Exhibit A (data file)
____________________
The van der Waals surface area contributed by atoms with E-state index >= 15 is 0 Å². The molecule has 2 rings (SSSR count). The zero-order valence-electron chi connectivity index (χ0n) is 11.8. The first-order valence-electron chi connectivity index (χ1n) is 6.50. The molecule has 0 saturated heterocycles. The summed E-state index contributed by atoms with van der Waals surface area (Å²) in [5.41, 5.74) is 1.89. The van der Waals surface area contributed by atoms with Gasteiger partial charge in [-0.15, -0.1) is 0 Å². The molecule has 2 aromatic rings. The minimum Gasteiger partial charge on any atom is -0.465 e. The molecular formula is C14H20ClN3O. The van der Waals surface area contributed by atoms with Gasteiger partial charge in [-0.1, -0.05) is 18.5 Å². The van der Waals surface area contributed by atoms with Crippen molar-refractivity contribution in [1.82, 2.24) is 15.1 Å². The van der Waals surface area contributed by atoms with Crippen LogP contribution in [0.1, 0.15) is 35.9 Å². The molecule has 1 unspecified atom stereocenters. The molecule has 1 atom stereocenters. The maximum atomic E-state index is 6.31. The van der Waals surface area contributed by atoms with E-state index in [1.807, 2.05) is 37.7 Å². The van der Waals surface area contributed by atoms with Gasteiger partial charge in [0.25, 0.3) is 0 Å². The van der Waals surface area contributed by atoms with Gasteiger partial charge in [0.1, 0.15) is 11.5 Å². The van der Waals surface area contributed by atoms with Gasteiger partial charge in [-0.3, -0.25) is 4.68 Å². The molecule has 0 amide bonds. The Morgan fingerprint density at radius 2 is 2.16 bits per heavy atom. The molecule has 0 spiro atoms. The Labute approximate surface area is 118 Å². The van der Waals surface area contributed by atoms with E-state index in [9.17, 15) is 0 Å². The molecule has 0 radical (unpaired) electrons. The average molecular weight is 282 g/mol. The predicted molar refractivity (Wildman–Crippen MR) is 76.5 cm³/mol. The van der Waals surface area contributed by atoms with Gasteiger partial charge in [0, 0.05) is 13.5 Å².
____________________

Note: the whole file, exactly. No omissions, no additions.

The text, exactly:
The van der Waals surface area contributed by atoms with E-state index >= 15 is 0 Å². The molecule has 2 rings (SSSR count). The zero-order valence-electron chi connectivity index (χ0n) is 11.8. The first-order valence-electron chi connectivity index (χ1n) is 6.50. The molecule has 0 saturated heterocycles. The summed E-state index contributed by atoms with van der Waals surface area (Å²) in [5.41, 5.74) is 1.89. The van der Waals surface area contributed by atoms with Gasteiger partial charge in [-0.15, -0.1) is 0 Å². The molecule has 2 aromatic rings. The minimum Gasteiger partial charge on any atom is -0.465 e. The molecular formula is C14H20ClN3O. The van der Waals surface area contributed by atoms with Gasteiger partial charge in [-0.1, -0.05) is 18.5 Å². The van der Waals surface area contributed by atoms with Crippen molar-refractivity contribution in [1.82, 2.24) is 15.1 Å². The van der Waals surface area contributed by atoms with Crippen LogP contribution in [0.1, 0.15) is 35.9 Å². The molecule has 1 unspecified atom stereocenters. The molecule has 1 atom stereocenters. The maximum atomic E-state index is 6.31. The van der Waals surface area contributed by atoms with E-state index in [1.807, 2.05) is 37.7 Å². The van der Waals surface area contributed by atoms with Gasteiger partial charge in [0.25, 0.3) is 0 Å². The van der Waals surface area contributed by atoms with Gasteiger partial charge in [0.1, 0.15) is 11.5 Å². The van der Waals surface area contributed by atoms with Gasteiger partial charge in [-0.3, -0.25) is 4.68 Å². The molecule has 0 amide bonds. The Morgan fingerprint density at radius 2 is 2.16 bits per heavy atom. The molecule has 0 spiro atoms. The Labute approximate surface area is 118 Å². The van der Waals surface area contributed by atoms with E-state index in [9.17, 15) is 0 Å². The molecule has 0 radical (unpaired) electrons. The average molecular weight is 282 g/mol. The predicted molar refractivity (Wildman–Crippen MR) is 76.5 cm³/mol. The van der Waals surface area contributed by atoms with Gasteiger partial charge in [0, 0.05) is 13.5 Å².